Clas Pehrsson; Dan Laurin
This six-disc boxed set offers a thorough collection of Telemann’s “solo” recorder music: the fantasias, sonatas and miscellaneous pieces with basso continuo, duets, and solo and double concertos. The players are Dan Laurin, an active member in the current recorder soloist circuit; and Clas Pehrsson, who taught at Stockholm’s Royal College of Music from 1965 until 2009 and was one of several players who helped put the recorder on the map in the ‘70s. While some of the material has been newly recorded, most of the contents are reissues of earlier recordings, and herein lies one of this compilation’s unusual virtues – a chance to hear two different players, at different phases of their musical lives, and to compare two somewhat different approaches to this fundamental and rich repertoire for the instrument. The solo fantasias were recorded by Laurin in 1994, and his other solo contributions are the two lovely Neue Sonatinen recorded in 2008 – it’s very interesting to hear what has changed in his playing over 14 years. Pehrsson’s contributions, which include some bravura takes on the solo sonatas, range in recording date from 1974 to 1987.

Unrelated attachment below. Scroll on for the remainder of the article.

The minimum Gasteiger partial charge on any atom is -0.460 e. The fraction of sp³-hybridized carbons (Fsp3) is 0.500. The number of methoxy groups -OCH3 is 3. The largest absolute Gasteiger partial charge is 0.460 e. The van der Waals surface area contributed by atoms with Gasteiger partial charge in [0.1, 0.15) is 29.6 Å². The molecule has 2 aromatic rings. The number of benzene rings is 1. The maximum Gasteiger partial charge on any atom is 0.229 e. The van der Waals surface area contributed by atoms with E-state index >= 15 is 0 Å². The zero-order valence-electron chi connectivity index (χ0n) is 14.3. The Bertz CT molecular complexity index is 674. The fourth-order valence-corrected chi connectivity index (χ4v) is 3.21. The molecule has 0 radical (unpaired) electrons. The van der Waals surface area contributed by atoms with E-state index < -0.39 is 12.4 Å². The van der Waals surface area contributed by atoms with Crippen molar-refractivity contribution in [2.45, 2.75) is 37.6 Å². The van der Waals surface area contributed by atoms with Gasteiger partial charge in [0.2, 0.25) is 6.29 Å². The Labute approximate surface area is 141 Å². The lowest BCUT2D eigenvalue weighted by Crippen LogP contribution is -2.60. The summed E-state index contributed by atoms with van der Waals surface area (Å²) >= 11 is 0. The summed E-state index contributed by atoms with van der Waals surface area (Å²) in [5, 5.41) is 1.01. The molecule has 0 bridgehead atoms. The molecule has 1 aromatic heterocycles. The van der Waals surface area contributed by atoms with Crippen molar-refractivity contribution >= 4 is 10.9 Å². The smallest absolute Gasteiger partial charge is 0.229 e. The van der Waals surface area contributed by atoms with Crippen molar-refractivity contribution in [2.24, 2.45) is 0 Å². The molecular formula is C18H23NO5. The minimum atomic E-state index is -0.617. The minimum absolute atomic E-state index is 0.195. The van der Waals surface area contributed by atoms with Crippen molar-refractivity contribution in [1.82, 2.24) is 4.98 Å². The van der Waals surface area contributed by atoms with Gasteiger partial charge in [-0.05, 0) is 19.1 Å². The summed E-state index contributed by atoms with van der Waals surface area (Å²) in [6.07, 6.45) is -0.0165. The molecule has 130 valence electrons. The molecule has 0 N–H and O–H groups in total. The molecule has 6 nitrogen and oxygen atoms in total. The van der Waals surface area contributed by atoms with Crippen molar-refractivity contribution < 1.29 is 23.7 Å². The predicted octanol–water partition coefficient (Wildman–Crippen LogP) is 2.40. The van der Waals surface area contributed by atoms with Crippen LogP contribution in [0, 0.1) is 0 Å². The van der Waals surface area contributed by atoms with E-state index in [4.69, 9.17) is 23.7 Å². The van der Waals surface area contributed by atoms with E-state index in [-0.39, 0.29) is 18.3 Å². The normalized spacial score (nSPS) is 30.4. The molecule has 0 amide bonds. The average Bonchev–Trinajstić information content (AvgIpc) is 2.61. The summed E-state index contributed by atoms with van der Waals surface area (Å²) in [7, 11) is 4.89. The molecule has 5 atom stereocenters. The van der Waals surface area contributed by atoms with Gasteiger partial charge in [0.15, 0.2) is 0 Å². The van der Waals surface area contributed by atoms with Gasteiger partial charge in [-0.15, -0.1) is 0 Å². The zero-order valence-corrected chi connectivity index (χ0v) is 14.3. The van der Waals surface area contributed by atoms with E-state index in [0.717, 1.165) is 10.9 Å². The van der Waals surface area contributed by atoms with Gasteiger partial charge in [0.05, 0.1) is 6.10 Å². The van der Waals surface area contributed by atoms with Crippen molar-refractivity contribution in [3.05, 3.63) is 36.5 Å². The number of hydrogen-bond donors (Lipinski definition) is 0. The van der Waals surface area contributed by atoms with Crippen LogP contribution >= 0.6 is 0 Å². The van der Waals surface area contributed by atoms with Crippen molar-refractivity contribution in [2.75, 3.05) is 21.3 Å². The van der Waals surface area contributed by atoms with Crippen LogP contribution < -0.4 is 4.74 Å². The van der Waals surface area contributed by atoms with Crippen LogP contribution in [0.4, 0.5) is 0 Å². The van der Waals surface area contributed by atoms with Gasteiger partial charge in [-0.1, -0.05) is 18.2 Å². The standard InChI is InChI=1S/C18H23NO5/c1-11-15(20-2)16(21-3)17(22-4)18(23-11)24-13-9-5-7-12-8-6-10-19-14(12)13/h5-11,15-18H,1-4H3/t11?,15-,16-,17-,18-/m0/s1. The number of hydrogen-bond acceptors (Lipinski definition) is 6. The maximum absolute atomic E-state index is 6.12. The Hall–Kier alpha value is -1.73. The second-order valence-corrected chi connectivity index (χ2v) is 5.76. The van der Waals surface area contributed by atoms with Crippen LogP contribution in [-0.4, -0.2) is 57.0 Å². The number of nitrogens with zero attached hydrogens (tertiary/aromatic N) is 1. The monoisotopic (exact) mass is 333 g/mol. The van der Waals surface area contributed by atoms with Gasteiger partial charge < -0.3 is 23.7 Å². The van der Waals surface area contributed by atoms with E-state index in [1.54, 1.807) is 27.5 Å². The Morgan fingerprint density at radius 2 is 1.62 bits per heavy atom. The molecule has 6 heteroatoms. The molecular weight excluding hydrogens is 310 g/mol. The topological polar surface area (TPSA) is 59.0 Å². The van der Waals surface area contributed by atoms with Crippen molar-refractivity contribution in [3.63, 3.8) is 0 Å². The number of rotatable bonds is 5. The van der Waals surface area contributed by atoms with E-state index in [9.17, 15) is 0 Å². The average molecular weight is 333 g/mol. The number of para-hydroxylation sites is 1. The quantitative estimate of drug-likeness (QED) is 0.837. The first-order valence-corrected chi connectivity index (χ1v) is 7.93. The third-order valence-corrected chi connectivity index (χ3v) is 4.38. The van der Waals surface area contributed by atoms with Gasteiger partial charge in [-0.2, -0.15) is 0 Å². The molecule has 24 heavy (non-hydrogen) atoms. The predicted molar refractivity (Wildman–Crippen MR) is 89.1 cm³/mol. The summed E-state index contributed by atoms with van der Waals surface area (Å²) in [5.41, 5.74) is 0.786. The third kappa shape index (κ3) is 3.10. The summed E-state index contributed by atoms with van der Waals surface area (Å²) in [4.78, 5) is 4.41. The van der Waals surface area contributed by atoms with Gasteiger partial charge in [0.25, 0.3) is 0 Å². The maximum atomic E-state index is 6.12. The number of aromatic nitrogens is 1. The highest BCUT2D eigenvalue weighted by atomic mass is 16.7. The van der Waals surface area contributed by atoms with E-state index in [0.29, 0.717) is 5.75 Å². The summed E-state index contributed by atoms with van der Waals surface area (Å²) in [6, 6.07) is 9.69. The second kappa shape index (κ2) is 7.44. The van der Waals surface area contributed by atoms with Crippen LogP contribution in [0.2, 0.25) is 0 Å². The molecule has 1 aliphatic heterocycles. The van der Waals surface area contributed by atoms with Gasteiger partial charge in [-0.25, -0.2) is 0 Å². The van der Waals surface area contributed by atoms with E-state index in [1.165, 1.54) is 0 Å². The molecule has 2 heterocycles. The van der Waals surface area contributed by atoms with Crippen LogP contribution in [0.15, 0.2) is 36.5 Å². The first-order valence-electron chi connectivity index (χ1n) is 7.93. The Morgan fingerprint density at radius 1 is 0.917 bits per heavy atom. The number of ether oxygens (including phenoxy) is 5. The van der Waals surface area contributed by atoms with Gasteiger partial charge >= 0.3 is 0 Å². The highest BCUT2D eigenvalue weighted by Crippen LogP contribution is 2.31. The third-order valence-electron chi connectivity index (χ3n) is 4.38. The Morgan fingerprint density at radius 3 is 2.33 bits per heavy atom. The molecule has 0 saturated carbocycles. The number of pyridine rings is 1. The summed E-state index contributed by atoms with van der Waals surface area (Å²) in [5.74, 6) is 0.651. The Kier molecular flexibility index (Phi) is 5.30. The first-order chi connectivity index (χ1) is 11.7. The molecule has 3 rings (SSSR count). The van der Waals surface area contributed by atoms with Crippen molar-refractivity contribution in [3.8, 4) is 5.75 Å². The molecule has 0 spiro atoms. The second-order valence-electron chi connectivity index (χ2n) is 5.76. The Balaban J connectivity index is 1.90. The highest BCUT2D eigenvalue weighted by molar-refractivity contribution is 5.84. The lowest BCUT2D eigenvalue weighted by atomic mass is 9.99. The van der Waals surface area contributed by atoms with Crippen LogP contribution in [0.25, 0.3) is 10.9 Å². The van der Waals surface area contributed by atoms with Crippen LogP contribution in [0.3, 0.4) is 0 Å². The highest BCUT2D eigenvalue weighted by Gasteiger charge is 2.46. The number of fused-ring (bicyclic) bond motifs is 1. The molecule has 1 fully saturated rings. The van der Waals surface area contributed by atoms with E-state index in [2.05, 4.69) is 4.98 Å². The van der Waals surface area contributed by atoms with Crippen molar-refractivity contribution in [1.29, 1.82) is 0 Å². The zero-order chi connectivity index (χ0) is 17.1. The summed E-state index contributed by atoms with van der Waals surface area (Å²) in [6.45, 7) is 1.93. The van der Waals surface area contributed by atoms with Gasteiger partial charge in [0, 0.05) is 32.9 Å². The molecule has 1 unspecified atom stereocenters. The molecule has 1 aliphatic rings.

It’s thought provoking to hear the different takes on ornamentation in slow movements, use of vibrato, articulation styles, and the liberties taken (or not) with what Telemann actually indicated in his own publications. And does one keep a tempo reasonably steady, or move it around? What’s the difference between vivace, allegro, and presto, and even between various allegros? Though this is possibly more recorder music than some would ever want to hear, it’s some of the best Baroque repertoire available for the instrument, performed by fine players. And these CDs make clear the fact that instrumental taste changes over time… Postmodernism and the recorder? Go figure.